A long time ago in a place far away, I fell for a cute little blond while in Manchester, New Hampshire. I was totally lost and alone at a (then) small party school for rich kids called New Hampshire College. The cute little blond and I were probably the only non-rich kids in the whole school. The college was relatively new and did not even require SAT scores, hence the dumping ground for all troubled rich kids everywhere. The only reason I was there was because it was the only application I'd completed of the dozens my Sicilian mother had given me in her hopes for the American Dream. Naturally, the school accepted me. So there I was.
The cute little blond was driven to be a good student by an inferiority complex while I cared more about how long I could keep winning to keep the pool table. The drinking age was 18 then and the snack bar served pitchers of beer for next to nothing. Not a good idea in retrospect.
The cute little blond, finished her two year degree in fashion merchandising. That was the stupidest major she could have possibly taken but her father had talked her out of the physical education path she had wanted to pursue. He didn't see the later trend in the booming fitness business. She never used the degree.
I had gotten a job at Radio Shack and was making relatively good money and lost interest in classes. After two and a half year, the college and I were ready to be rid of each other. Instead, I married the cute little blond. Soon after, our son was born.
Our son was perfect in every way. I'd never seen a more perfect looking baby. And he was my buddy. By then I was working the graveyard shift at a tannery in Berwick, Maine and had my days free to do whatever me and my handsome lad wanted to do. We went to the lake together, took walks, played baseball, watched baseball. He came with me to my bowling leagues and would go in the nursery with the other kids. All the babysitters there adored him. So did the waitress, Lisa, at the local Friendlies who always knew exactly what the boy wonder wanted to eat. Truth be told, his dad had as big a crush on Lisa as the boy wonder did.
I love my son more than anything. We had a great childhood together. We went to Disney. We shared baseball. I coached him in Little League. It was wonderful.
But as the years went by, there wasn't another child. I went about my work in the tannery and the cute little blond, who never did work, started her workout career. She eventually came in third in the Miss New Hampshire body-building competition. I won the New Hampshire bowling tournament, but I was far from the cute little blonde's fitness inspiration.
And so it became an unusual household. The boy wonder would bring his friends home, run past Dad and ask Mom to make a muscle. If he needed a jar or bottle open, he asked Mom. The joke became that Mom had the muscles and Dad's biological clock was ticking. I wanted another child. I wanted a girl.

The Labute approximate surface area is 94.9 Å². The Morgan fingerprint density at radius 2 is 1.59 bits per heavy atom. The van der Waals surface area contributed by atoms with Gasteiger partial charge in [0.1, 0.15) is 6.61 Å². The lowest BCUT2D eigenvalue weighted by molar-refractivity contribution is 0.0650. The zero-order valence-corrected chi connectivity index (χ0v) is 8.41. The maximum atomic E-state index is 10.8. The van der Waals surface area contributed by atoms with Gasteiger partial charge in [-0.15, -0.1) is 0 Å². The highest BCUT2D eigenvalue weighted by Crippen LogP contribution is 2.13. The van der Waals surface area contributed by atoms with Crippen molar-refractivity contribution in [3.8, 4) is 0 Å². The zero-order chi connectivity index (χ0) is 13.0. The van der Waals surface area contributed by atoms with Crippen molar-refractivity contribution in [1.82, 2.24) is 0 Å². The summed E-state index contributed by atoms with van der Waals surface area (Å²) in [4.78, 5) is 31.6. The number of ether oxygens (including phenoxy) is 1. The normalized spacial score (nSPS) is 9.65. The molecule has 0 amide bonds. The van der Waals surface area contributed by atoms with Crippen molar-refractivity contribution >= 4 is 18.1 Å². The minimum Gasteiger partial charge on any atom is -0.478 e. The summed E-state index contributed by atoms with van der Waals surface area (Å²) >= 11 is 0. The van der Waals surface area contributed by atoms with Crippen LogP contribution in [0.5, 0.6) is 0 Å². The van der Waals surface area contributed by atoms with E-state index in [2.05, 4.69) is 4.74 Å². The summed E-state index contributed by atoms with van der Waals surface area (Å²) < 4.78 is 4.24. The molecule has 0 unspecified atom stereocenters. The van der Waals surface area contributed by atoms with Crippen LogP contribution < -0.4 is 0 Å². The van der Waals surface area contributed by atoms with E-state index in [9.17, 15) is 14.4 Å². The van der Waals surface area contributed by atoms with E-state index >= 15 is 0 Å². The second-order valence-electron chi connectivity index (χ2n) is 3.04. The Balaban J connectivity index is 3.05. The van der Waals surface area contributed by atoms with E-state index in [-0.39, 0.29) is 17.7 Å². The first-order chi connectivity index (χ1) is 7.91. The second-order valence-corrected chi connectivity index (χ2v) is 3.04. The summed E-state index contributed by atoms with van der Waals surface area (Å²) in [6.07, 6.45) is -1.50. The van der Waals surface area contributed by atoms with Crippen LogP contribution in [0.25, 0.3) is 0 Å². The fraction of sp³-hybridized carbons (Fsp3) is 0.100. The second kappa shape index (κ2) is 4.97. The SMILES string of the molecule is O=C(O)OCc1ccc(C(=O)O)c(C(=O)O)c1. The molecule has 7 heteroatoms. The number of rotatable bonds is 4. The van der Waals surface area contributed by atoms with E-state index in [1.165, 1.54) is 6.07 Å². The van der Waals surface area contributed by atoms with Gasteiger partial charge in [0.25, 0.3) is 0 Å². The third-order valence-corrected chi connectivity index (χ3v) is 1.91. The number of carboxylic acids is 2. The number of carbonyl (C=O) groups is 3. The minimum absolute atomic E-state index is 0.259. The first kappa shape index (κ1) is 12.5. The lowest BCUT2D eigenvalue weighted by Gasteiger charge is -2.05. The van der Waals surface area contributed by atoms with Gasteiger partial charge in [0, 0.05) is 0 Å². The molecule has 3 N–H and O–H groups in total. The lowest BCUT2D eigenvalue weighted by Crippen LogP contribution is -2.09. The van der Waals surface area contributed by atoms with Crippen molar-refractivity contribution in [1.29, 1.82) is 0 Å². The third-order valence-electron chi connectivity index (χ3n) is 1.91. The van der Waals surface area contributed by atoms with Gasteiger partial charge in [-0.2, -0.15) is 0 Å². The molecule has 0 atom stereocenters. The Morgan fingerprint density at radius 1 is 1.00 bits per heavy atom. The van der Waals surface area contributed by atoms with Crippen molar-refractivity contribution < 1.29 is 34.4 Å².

But it didn't happen. The years went by. The cute little blond and I had marital troubles. She was prone to depression and was the analytical, plan-everything type of person. I was the "artist" and the dreamer. During one phase when reconciliation was occurring and the boy wonder was sixteen, that oops moment came and the cute little blond was pregnant. It was probably one of the rare occasions when her body fat was high enough to allow that to happen. Who knows. But at the age of 40, I was going to have another child. The question was, what sex would it be? We refused to find out during the exams by the doctor.
During the pregnancy, all kinds of opinions were offered. She's carrying high or low or something and it's going to be a boy. I held out hope for a girl. I steeled myself for whatever it might be, but I REALLY wanted a girl. This was all happening fifteen years ago.
At last, the cute little blond went into labor. We had moved to northern Maine by then and I took her to the hospital in Caribou. After a lot of fraught moments (the cute little blond was 40 after all), the baby was born...and it was a girl! And she was perfect. Next to her brother, she was the most beautiful baby I had ever seen. And she had full lips! That's an inside joke. I always kidded the cute little blond that she had chicken lips and kissed me like an auntie. We named her Shaina Lise (my ideas both) which to me is the perfect name. And she was born, most fittingly...on Valentine's Day.
She turned fifteen today. She's so far unaffected by the pitfalls of the teen years. She's a good girl. A while ago I told her that I had always wanted a little girl and that she has been everything and more that I ever wanted. She has the good looks of her mother with some of my better features. She's imaginative, ambitious, and unbridled in her outlook on life. Her favorite shirt says, "Today is going to be awesome."
Needless to say, I am as smitten with her as the first time I took her out of the birthing room to show her to her brother. The boy wonder, now a man, hugged me and said, "You have your little girl, Dad." It was a wonderfully touching thing for him to say and I'll never forget it. That was my first real Valentine's Day. There have been fifteen of them since. I will always treasure February 14th because that's the day my little Valentine girl was born.